This output of the energy estimator 205 is provided as an automatic gain control (AGC) signal to adjustable gain preamplifier 105. The voltage control sensitivity estimator 307 and the energy estimator 205 are further described in U.S. Pat. No. 5,083,304.
Now referring to FIG. 4, there is shown a timed sequence of events for mobile transmit and receive channels in a TDMA system. The mobile channel state 401 for a TDMA event sequence is generally divided into three time slots. The three time slots comprise transmitting (T) time slot 403, receiving (R) time slot 405, and idle (I) time slot 407. Each time slot is approximately 6.66 milliseconds long thereby generating a clocked sequence of events of 20 milliseconds for all three time slots. The transmitting 403, receiving 405, and idle 407 time slots are sequentially repeated in a TDMA event sequence. As previously described, the advantage of a TDMA is to multiplex the number of users operating on the same frequency channel.
The idle time slot 407 defines a time in the TDMA event sequence in which a particular mobile unit is neither transmitting nor receiving. During this idle time slot 407, the mobile unit intermittently measures the energy levels of transmitters located in one or more cells. This process of testing signal energy level is referred to as mobile-assisted hand-off or MAHO.
The mobile receive 409 describes the receive time slots for three different mobile receivers described as Rx 411, Ry 413 and Rz 415. Each mobile receiver can only receive information during its allocated time slot.
The mobile transmit channel 417 is likewise divided into three time slots. The three time slots comprise Tx 419, Ty 421, and Tz 423. Each mobile unit may only transmit during its own allocated time slot. The transmit 417 and receive 419 channel pattern of the three adjacent time slots is sequentially repeated over time.
Note that the end of a transmit time slot for one particular mobile channel does not line up with the beginning of the corresponding receive mobile time slot. In particular, mobile transmit time slot Tx 419 is offset from mobile receive time slot Rx 411. This offset is primarily needed to account for real world system considerations such as propagation delay and the physical distance between transmitting and receiving units.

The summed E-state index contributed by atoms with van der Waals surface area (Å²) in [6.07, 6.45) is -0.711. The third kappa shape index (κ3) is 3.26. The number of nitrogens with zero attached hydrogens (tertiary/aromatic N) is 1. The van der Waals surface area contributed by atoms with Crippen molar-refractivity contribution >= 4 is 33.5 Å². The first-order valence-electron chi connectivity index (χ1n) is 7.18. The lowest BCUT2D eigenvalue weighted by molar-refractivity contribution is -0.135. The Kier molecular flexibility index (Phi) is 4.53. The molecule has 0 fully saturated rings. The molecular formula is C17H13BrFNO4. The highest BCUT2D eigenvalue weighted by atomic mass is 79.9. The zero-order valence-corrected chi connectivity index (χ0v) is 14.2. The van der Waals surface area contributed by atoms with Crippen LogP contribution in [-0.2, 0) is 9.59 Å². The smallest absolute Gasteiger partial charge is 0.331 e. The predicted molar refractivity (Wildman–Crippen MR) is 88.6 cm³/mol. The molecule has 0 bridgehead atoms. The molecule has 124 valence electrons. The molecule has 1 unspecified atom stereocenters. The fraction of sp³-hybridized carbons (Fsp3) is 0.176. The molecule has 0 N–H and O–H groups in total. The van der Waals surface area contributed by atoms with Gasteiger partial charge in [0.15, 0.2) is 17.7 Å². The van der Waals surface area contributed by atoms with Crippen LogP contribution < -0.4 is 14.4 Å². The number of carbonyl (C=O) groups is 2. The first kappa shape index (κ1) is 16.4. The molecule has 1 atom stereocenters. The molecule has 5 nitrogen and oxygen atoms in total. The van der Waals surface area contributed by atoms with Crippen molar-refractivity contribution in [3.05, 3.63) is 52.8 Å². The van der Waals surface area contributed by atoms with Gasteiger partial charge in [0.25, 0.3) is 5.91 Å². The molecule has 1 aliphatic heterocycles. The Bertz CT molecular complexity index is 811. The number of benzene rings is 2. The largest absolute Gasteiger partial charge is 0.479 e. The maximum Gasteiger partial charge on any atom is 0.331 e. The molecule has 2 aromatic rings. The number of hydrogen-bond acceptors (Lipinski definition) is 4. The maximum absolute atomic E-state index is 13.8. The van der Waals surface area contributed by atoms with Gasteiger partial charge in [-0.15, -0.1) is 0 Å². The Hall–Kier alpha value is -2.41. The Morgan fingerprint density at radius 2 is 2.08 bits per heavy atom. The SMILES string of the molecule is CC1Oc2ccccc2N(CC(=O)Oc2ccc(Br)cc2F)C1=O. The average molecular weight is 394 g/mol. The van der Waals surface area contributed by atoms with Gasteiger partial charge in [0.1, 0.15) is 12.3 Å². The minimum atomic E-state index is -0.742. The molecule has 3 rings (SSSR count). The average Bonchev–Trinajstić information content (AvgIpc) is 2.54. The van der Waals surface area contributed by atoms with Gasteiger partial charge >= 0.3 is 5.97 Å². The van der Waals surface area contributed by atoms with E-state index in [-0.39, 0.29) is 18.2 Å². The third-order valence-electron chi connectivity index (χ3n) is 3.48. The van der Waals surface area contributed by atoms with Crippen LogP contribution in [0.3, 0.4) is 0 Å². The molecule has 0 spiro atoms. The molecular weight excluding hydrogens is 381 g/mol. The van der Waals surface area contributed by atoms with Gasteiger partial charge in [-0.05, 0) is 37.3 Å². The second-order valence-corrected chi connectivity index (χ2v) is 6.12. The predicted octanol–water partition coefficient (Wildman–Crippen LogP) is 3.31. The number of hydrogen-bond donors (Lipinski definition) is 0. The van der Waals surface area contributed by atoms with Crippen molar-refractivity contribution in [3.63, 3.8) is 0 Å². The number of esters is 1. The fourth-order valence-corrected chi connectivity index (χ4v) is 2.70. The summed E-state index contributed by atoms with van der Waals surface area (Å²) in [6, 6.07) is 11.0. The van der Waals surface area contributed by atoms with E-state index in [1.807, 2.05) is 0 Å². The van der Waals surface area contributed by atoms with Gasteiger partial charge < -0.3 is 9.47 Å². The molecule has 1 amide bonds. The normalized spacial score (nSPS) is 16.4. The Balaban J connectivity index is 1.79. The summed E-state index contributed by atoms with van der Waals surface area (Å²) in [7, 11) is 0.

The values in the look-up table 221 and the position within a TDMA event sequence help determine response time. A position in a TDMA event sequence defines a specific location in a time slot of a mobile channel. When the TDMA time clock 219 encounters a predetermined position in the received signal 102 a value from the look-up table 221 is coupled into the product combiner 213. Specific positions with respect to time occur during the TDMA time frame when a fast loop response time is needed and other times a slow or intermediate loop response time is needed. A fast loop response time is desirable immediately prior to the receive time slot 405 in order to rapidly acquire the phase-error and lock on to the received signal. During the receive time slot 405 the loop response time is determined by the energy level of the received signal and the rate of change of the energy level of the received signal. During the idle time slot 407, the control signal to adjust the loop response time is minimized or eliminated.
Thus, the quality of the received information signal in a TDMA system can be improved in the presence of fading by adjusting the loop response time of the decision feedback phase lock loop. The loop response time is adjusted based on the energy level of the received signal, the rate of change of energy level of the received signal and the timed sequence of events in a TDMA system.
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|U.S. Classification||375/375, 455/260, 329/360|
|International Classification||H04L27/227, H04B1/10|
|Cooperative Classification||H04B1/10, H04L27/2273|
|European Classification||H04L27/227A3, H04B1/10|
|Sep 28, 1990||AS||Assignment|
Owner name: MOTOROLA, INC., SCHAUMBURG, IL A CORP. OF DE
Free format text: ASSIGNMENT OF ASSIGNORS INTEREST.;ASSIGNOR:CAHILL, STEPHEN V.;REEL/FRAME:005468/0322
Effective date: 19900928
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Year of fee payment: 4
|Feb 28, 2000||FPAY||Fee payment|
Year of fee payment: 8
|Feb 26, 2004||FPAY||Fee payment|
Year of fee payment: 12